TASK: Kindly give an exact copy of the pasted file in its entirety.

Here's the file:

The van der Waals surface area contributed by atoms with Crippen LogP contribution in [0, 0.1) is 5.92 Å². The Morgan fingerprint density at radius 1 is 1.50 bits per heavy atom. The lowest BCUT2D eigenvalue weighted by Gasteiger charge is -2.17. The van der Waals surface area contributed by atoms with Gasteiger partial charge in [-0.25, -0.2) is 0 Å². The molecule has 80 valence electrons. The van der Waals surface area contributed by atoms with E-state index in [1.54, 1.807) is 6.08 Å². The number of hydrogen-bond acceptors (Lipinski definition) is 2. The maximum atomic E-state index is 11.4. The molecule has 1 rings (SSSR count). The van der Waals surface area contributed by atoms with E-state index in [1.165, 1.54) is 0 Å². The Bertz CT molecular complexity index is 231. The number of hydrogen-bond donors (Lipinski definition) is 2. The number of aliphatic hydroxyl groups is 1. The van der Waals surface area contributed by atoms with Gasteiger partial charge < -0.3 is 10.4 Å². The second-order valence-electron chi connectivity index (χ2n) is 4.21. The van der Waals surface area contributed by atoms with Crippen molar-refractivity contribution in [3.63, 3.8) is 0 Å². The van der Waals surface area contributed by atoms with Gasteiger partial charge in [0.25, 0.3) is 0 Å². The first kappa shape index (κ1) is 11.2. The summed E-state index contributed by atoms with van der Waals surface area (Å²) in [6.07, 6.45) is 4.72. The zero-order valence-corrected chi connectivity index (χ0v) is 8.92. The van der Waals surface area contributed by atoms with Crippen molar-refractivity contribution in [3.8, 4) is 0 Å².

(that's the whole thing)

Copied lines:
The van der Waals surface area contributed by atoms with Crippen LogP contribution in [0, 0.1) is 5.92 Å². The Morgan fingerprint density at radius 1 is 1.50 bits per heavy atom. The lowest BCUT2D eigenvalue weighted by Gasteiger charge is -2.17. The van der Waals surface area contributed by atoms with Gasteiger partial charge in [-0.25, -0.2) is 0 Å². The molecule has 80 valence electrons. The van der Waals surface area contributed by atoms with E-state index in [1.54, 1.807) is 6.08 Å². The number of hydrogen-bond acceptors (Lipinski definition) is 2. The maximum atomic E-state index is 11.4. The molecule has 1 rings (SSSR count). The van der Waals surface area contributed by atoms with E-state index in [1.165, 1.54) is 0 Å². The Bertz CT molecular complexity index is 231. The number of hydrogen-bond donors (Lipinski definition) is 2. The number of aliphatic hydroxyl groups is 1. The van der Waals surface area contributed by atoms with Gasteiger partial charge < -0.3 is 10.4 Å². The second-order valence-electron chi connectivity index (χ2n) is 4.21. The van der Waals surface area contributed by atoms with Crippen molar-refractivity contribution in [3.63, 3.8) is 0 Å². The van der Waals surface area contributed by atoms with Gasteiger partial charge in [0.25, 0.3) is 0 Å². The first kappa shape index (κ1) is 11.2. The summed E-state index contributed by atoms with van der Waals surface area (Å²) in [6.07, 6.45) is 4.72. The zero-order valence-corrected chi connectivity index (χ0v) is 8.92. The van der Waals surface area contributed by atoms with Crippen molar-refractivity contribution in [3.8, 4) is 0 Å².